That Five of Wands, too, with just two birds in contrasting colors red and green. The Hand of Fatima with an iris blooming from it in the Seven of Wands as symbolic of perseverance and defense, to fend off those who would attack, is beautiful.
There are also astrological correspondence notes in the guidebook. In so many ways, this deck could have been called the Jungian Tarot. It very much feels analytic inspired. Counselors who use tarot in transpersonal psychology and psychotherapists are really going to love The Radiant Tarot.
The suit of Swords is color-coded “the blue of Air.” This is the state of Shaping, where we gain clarity through experiences of conflict or combat, and where we learn how to wield control. This is also the element of communication and mental activities. The blue here calls to mind spiritus, or breath.
I love the balance of what the Three of Swords signifies here– both grief and healing. “The pattern made by the Three of Swords card suggests violence to the heart but also the flower of hope.” Loving the magpie in the Five of Swords with its crown tumbling to the ground. Per the guidebook, this card conveys endless battle.
And the suit of Pentacles is symbolic of the state of Manifesting, and here the order of the four elements as presented merge Jungian functions and alchemy– first you have the state of Feeling with the red of the suit of Cups.
Feelings lead to Intuition, linked to the suit of Wands and the golden yellow of creativity born out of our intuition (creative-intuition).
Also, the golden yellow and sun imagery of the card back design on The Radiant Tarot anchors the deck predominantly in the realm of creative-intuition. Every design element here lends the deck well to artists, writers, and creatives who use the tarot for inspiration. Not to mention, the tagline for the deck printed on the box is “Pathway to Creativity.”
We then get to the third Jungian function– the need to analyze, critique, shape, form, and to bring under control that creative-intuition flow, leading us to the state of Thinking or perception, expressed through the color blue (throat chakra vibes?) of the suit of Swords.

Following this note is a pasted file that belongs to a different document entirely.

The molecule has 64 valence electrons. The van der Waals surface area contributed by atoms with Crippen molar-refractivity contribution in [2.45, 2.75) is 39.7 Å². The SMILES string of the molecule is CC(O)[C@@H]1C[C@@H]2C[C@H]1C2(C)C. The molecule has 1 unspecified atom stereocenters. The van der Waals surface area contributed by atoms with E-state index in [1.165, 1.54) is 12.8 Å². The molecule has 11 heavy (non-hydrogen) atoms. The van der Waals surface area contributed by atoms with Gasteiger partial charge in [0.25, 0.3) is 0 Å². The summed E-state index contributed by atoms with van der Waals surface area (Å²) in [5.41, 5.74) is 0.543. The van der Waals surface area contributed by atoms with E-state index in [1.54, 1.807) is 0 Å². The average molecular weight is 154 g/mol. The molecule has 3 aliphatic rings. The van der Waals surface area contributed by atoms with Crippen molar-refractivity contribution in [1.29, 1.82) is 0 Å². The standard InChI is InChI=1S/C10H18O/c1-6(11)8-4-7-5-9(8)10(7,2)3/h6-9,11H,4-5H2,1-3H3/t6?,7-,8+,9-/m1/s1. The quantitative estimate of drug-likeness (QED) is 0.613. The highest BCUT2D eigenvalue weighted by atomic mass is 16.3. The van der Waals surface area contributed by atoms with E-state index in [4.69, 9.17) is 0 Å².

Then it’s the manifestation into a work product, the solid state of the suit of Pentacles and the function of Sensing, sensing through our five physical senses that work product. Here, “Pentacles are the green of Earth and the nature spirit of the deer.” The suit of Air was connected to the nature spirit of the magpie, the suit of Wands to the spirit of the lion, and the suit of Cups to the spirit of the white dove.
I’m so in love with The Radiant Tarot right now. Eldridge’s artwork is exquisite. Prof. Barnstone’s guidebook to the cards is a treasure of a resource, not just for this deck, but will help add depth and breadth to your tarot knowledge in general.
The production quality is also impressive. It’s rare to see such a sturdy and heavy keepsake box. The box opens like a book and inside it fits the guidebook plus the deck with a reminder: “The search is for the inherent radiance in all things…”
When I think of what deck would be placed on the top shelf of a liberal arts professor’s cramped university campus office space, I envision this Radiant Tarot box with a stack of philosophy-oriented paperbacks leaning against it. If you’re wondering what tarot deck to gift your poet-writer MFA-artist friend this holiday season, then you might want to consider The Radiant Tarot.
FTC Disclosure: In accordance with Title 16 of the U.S. Code of Federal Regulations Part 255, “Guides Concerning Use of Endorsements and Testimonials in Advertising,” I received The Radiant Tarot from Weiser Books for prospective review. Everything I’ve said here is sincere and accurately reflects my opinion of the deck and guidebook.